Q: Have you seen this happening in the Yanomami Land?

A: I have found many riverine people in the Uraricoera river [close to the Yanomami territory]. One said: ‘I used to work here with fishing tourism. With the folks who came here to fish. I used to take them to the river fishing spots and earned some money with that. Today I cannot do it anymore because mining has destroyed the river’. Today, what this riverine man does for a living is to work in the mines. His island became an island to store miners’ boats. The only work left to him was mining because mining itself destroyed all other income sources.

Q. Bolsonaro has stated that he is opposed to the destruction of the equipment used in illegal mines. There is also legislation in Roraima that says they cannot be destroyed anymore in the operations. What do you think about that?

A. On one hand, these comments have a role in intimidating and denying the authority of those who are carrying out surveillance. On the other hand, they empower and legitimize those who commit crimes. It is a delegitimization of state actions. And they have as a consequence the curbing of surveillance activities.

Q. Would it be feasible to remove the equipment used in the illegal activity without destroying it?

A. There is no way. Picture it: You arrive there and find a helicopter. Who is going to pilot that helicopter elsewhere? When was the last maintenance check of that helicopter? Who checked it? Where did the fuel that is inside that helicopter come from? Is it proper fuel? Is it there because it is hidden or because it is broken? Who will operate a mining machine? We need fuel to take it away. The supply route belongs to the miners. We need to know the road we will pass through. Where do we go in, where do we go out? Is there a bridge? Maybe they destroyed the bridge or blocked the road? Then you take days, expose the surveillance team to all sorts of totally unnecessary risks. And if we leave it there without destroying it, they will use it again.

Translation by Thiago Leal


Civil society and rival candidates: Sumaúma exposé shows “genocidal” Bolsonaro policy in Yanomami Territory

Civil society groups have expressed outrage at the rape of Yanomami women and land that was revealed in the launch edition of Sumaúma, while presidential candidates said the report highlighted systematic abuse.
“The publication reflects very clearly what the mining situation inside Yanomami Territory means, in terms of physical violence, grooming, sexual violence against women, environmental devastation of rivers and soil. In other words, the destruction of a way of living and being in the world”, said Luís Ventura, assistant secretary of the Indigenous Missionary Council. He said this was only possible due to a “gaping omission” by the Brazilian state: “All of it shows an ongoing and striking process of genocide.”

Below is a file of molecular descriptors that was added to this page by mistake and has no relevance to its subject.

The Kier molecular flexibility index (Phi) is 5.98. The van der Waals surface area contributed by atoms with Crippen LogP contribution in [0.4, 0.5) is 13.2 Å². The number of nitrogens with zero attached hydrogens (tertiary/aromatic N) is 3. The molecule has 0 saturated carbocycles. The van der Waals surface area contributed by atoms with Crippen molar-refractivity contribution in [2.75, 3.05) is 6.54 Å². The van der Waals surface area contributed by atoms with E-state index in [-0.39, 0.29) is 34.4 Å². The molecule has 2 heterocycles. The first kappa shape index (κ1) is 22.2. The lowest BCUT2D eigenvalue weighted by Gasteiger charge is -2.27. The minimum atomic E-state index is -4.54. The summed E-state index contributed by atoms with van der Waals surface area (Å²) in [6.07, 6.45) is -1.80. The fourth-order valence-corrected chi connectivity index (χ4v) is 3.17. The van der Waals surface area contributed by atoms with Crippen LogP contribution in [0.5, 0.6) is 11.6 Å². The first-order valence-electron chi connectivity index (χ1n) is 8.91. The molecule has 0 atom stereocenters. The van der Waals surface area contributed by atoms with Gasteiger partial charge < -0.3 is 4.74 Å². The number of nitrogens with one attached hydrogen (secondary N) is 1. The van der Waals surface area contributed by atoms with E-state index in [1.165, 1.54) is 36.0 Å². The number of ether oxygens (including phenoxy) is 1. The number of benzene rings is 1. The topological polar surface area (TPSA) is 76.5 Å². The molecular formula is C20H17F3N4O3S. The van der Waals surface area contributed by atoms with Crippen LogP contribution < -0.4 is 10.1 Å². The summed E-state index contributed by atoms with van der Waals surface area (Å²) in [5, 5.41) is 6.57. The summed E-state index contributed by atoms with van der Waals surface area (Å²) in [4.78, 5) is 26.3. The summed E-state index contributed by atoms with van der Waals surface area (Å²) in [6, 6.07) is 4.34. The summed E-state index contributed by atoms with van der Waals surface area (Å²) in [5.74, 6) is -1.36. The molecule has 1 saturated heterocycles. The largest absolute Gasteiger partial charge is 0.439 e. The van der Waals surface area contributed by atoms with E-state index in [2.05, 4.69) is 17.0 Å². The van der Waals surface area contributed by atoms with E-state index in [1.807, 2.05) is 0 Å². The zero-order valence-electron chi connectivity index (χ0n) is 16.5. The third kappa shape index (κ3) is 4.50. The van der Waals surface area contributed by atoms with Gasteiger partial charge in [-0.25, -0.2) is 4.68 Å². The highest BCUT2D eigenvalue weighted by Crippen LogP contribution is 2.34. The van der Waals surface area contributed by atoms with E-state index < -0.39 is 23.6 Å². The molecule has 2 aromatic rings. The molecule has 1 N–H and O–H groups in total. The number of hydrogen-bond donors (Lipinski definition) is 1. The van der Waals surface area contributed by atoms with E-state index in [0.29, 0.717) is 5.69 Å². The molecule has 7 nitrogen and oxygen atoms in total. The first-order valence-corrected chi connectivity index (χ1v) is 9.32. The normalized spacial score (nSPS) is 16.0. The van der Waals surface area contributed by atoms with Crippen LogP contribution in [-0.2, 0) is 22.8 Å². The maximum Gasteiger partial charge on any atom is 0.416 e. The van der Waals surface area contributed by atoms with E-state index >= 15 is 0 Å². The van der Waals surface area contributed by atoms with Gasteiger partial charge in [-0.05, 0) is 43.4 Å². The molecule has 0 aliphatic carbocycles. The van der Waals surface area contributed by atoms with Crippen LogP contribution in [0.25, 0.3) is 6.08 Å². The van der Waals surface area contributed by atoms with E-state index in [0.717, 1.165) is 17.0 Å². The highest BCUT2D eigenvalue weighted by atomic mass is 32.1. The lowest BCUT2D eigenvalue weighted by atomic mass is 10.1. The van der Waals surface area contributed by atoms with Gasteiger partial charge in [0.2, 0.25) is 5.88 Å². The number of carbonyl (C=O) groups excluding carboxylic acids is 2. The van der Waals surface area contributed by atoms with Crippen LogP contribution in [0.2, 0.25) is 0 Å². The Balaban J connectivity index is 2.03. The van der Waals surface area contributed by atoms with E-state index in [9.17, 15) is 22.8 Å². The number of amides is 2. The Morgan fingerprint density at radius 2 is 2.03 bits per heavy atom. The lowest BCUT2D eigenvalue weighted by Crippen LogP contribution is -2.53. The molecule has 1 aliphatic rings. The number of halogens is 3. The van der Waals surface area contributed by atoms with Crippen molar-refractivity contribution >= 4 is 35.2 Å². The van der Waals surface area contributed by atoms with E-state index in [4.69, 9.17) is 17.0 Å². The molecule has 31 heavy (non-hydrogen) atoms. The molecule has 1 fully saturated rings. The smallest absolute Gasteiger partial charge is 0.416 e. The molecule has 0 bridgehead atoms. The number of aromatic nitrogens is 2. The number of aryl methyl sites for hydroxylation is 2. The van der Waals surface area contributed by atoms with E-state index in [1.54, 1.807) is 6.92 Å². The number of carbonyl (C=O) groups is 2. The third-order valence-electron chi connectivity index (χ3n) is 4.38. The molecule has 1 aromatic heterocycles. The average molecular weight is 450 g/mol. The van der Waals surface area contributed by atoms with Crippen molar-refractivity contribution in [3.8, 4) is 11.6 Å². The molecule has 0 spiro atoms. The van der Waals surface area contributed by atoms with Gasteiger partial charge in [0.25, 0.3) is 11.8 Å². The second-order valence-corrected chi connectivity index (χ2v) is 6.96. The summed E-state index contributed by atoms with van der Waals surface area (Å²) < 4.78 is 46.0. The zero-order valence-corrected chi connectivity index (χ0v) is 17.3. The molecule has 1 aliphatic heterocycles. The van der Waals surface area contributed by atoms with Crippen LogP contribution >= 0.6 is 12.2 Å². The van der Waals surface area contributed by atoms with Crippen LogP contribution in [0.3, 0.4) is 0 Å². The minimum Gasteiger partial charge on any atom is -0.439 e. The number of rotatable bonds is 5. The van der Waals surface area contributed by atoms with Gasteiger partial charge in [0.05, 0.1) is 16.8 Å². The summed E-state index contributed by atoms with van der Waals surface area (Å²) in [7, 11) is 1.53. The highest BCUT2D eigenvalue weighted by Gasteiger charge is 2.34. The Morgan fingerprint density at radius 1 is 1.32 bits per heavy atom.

Ana Claudia Cifali, legal coordinator of Instituto Alana, an entity that works in the field of child rights, said the report from Yanomami land showed a violation of the most basic rights: to life, healthy food and physical integrity. “Article 227 of the Federal Constitution regards children and teenagers as absolute priorities. We chose, in 1988, as a society, to put children and teenagers in first place. This has not been fulfilled, especially in indigenous territories.”

Data obtained by the Information Access Act and published in Sumaúma’s report indicates indigenous healthcare centers inside Yanomami territory have been closed at least 13 times since 2020 due to criminal activity. Today, five of the 37 healthcare centers in the territory are shut down, without any health professionals. As many as 3,485 indigenous people have been abandoned without any assistance during seasons when diseases like malaria break out. Children have died due to a lack of medicine for worms or pneumonia.

“The right to health is established in the Constitution and [Yanomami] children are dying because they lack treatment for trivial diseases, like worm infections. Healthcare centers are closed and workers are afraid of fulfilling their tasks. Tons of hydroxychloroquine were wasted by the president (who wrongly claimed they could treat covid) so today we lack this medicine for malaria treatment in indigenous areas”, said Rosana Onocko-Campos, president of the Brazilian Association of Collective Health (Abrasco). “The facts and figures in the report reveal it is no exaggeration to describe the current president as genocidal. We hope the international courts help us to end this injustice. We need to defend cultural re-establishment. And to hurry to save lives, which is the first step for the fight to go on.”

Through the press office of his campaign, the Workers Party candidate Luiz Inácio Lula da Silva said, “the situation described by the report about the illegal mining in the Yanomami Indigenous Land can only be conveyed with one word: horror”. “The warmongering and aggressive rhetoric of the current president and his aides against Indigenous peoples, Quilombolas and the environment has become a sort of blank check for groups who feel comfortable to go against the law in the territories of vulnerable populations.” Lula’s office said that, if elected, he would reinforce the protection and promotion of Indigenous Lands, as well as other Protected Areas, by strengthening agencies responsible for management and surveillance. It will be a priority to end deforestation and mining in Indigenous Lands and Conservation Units.”

The office of another presidential candidate Simone Tebet, from the Brazil For All Coalition, characterized the reported violence as “absurd”. “It is unacceptable for children to die from a lack of basic medicines like anthelmintics and for indigenous women of all ages to be raped by miners. Unfortunately, this is not only happening with the Yanomami, but in many villages”, the office remarked. “We must rebuild the institutions that deal with the issue, like Funai, which is today in a terrible situation, with low credibility. With well-structured government agencies, it is possible to enforce the law”. Two other candidates Ciro Gomes (PDT) and Jair Bolsonaro (PL) were contacted, but they had not responded by the time of publication.

Translation by Thiago Leal